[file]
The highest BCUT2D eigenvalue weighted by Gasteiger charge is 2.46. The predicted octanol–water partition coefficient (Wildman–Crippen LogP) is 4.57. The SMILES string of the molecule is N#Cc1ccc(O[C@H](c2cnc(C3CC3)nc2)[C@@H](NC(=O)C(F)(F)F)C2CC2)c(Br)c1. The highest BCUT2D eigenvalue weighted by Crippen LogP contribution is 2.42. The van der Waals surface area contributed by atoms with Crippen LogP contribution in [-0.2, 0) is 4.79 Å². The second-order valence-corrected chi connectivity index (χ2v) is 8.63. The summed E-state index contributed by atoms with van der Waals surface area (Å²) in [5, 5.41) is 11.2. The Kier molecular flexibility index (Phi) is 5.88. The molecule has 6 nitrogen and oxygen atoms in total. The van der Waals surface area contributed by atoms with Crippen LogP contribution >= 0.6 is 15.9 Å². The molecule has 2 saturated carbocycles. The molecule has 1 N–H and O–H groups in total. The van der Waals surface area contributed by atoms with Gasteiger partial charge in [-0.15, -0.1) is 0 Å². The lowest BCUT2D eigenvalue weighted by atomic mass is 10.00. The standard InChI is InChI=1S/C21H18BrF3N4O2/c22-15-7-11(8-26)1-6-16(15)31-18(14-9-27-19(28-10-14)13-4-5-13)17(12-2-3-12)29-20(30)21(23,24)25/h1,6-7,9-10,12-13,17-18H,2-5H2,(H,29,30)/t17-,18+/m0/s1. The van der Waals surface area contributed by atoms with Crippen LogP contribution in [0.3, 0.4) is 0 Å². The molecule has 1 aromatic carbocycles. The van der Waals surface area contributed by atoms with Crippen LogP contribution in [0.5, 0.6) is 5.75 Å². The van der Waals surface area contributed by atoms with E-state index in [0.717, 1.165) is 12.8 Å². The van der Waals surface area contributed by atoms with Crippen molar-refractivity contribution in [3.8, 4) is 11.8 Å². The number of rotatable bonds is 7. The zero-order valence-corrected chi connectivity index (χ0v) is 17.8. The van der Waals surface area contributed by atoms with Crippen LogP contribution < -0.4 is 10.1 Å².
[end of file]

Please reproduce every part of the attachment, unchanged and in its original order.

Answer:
The highest BCUT2D eigenvalue weighted by Gasteiger charge is 2.46. The predicted octanol–water partition coefficient (Wildman–Crippen LogP) is 4.57. The SMILES string of the molecule is N#Cc1ccc(O[C@H](c2cnc(C3CC3)nc2)[C@@H](NC(=O)C(F)(F)F)C2CC2)c(Br)c1. The highest BCUT2D eigenvalue weighted by Crippen LogP contribution is 2.42. The van der Waals surface area contributed by atoms with Crippen LogP contribution in [-0.2, 0) is 4.79 Å². The second-order valence-corrected chi connectivity index (χ2v) is 8.63. The summed E-state index contributed by atoms with van der Waals surface area (Å²) in [5, 5.41) is 11.2. The Kier molecular flexibility index (Phi) is 5.88. The molecule has 6 nitrogen and oxygen atoms in total. The van der Waals surface area contributed by atoms with Crippen LogP contribution >= 0.6 is 15.9 Å². The molecule has 2 saturated carbocycles. The molecule has 1 N–H and O–H groups in total. The van der Waals surface area contributed by atoms with Gasteiger partial charge in [-0.15, -0.1) is 0 Å². The lowest BCUT2D eigenvalue weighted by atomic mass is 10.00. The standard InChI is InChI=1S/C21H18BrF3N4O2/c22-15-7-11(8-26)1-6-16(15)31-18(14-9-27-19(28-10-14)13-4-5-13)17(12-2-3-12)29-20(30)21(23,24)25/h1,6-7,9-10,12-13,17-18H,2-5H2,(H,29,30)/t17-,18+/m0/s1. The van der Waals surface area contributed by atoms with Crippen LogP contribution in [0.3, 0.4) is 0 Å². The molecule has 1 aromatic carbocycles. The van der Waals surface area contributed by atoms with Crippen LogP contribution in [0.5, 0.6) is 5.75 Å². The van der Waals surface area contributed by atoms with E-state index in [0.717, 1.165) is 12.8 Å². The van der Waals surface area contributed by atoms with Crippen molar-refractivity contribution in [3.8, 4) is 11.8 Å². The number of rotatable bonds is 7. The zero-order valence-corrected chi connectivity index (χ0v) is 17.8. The van der Waals surface area contributed by atoms with Crippen LogP contribution < -0.4 is 10.1 Å².